“The Rough South offers either the illusion of being clothed culturally, if one identifies with the characters of this literature, or an escape to the ‘real South’ . . . if one believes that the working class retains an authenticity that has been largely flattened in the middle and upper classes.”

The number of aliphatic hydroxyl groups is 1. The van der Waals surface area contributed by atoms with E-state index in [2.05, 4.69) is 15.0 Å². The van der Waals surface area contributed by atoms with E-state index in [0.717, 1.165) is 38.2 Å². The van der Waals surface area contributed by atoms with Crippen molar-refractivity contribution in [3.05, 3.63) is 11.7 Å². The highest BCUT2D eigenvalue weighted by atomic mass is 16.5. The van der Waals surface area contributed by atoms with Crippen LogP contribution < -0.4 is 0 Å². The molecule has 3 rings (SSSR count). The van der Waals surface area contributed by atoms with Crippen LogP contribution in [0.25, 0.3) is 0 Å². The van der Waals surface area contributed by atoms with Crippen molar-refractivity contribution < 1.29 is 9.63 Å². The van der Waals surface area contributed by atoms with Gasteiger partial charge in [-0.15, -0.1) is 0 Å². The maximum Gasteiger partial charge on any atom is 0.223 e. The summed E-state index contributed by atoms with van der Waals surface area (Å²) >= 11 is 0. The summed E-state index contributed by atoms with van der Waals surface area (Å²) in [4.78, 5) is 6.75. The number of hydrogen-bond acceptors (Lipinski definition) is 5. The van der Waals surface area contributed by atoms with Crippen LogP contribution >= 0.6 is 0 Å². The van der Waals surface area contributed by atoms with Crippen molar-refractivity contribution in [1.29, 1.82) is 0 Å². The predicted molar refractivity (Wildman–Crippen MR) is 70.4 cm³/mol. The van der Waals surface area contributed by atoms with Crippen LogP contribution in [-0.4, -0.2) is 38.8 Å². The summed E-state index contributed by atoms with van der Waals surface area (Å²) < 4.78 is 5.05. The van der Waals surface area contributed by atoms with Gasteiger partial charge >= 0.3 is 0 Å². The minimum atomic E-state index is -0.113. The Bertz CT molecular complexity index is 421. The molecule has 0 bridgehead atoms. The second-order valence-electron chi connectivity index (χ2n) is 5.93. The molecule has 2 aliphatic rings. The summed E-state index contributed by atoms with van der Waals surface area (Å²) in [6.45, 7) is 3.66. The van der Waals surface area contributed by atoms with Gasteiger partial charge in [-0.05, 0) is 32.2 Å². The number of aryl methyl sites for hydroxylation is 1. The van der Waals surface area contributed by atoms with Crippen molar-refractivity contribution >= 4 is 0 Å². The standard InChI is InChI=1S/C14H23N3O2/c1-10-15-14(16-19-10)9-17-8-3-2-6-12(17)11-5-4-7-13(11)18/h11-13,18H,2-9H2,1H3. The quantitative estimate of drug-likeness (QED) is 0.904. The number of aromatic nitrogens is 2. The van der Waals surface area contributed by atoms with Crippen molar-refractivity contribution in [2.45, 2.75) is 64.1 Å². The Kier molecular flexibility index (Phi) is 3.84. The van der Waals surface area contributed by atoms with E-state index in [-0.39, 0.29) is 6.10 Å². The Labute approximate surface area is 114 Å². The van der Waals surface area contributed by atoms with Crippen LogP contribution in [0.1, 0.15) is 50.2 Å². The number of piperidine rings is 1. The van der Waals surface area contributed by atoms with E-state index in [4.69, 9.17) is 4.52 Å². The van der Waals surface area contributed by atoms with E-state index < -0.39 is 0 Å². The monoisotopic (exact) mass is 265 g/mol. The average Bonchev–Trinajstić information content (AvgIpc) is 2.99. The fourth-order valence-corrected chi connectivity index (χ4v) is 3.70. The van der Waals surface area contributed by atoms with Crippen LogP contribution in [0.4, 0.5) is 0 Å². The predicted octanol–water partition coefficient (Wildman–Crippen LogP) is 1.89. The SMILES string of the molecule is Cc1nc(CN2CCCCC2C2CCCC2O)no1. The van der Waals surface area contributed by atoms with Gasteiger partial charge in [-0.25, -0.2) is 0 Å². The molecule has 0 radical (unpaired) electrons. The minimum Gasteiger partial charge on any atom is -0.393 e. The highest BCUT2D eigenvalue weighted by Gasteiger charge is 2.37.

The past three decades have seen a steady rise in the popularity of “Grit Lit”—a genre largely shaped by white male authors who are from, or at the very least write convincingly about, working-class communities, usually within the context of the U.S. South. In The Companion to Southern Literature, Robert Gingher explains that “Grit Lit” is the “facetious shorthand for fiction devoted to the rough edges (‘grit’) of life.” If in 2002, when Gingher articulated this definition, the moniker Grit Lit was used facetiously, that is certainly not the case today. Now, contemporary writers flash the label proudly; and literary presses, book purveyors, and fan websites rely on it to promote books published by writers of the South who inhabit or once inhabited the region’s poorest or most culturally marginalized spaces. For example, the University of South Carolina Press proudly markets the grittiness of their two Rough South anthologies, and the website goodreads.com provides a list of “Popular Grit Lit Books,” which currently features 570 volumes. The burgeoning success of Grit Lit is a direct result of a regional and national obsession with authenticity. In the midst of global homogenization, readers are increasingly drawn to narratives about enclaves that have or appear to have retained certain hallmarks of cultural distinctiveness. In the South, one such enclave—be it a physical, social, or class-based space—is the “Rough South,” and fictional narratives purportedly reflecting its authenticity appear tantalizing to audiences comprised predominantly of educated and middle-class consumers.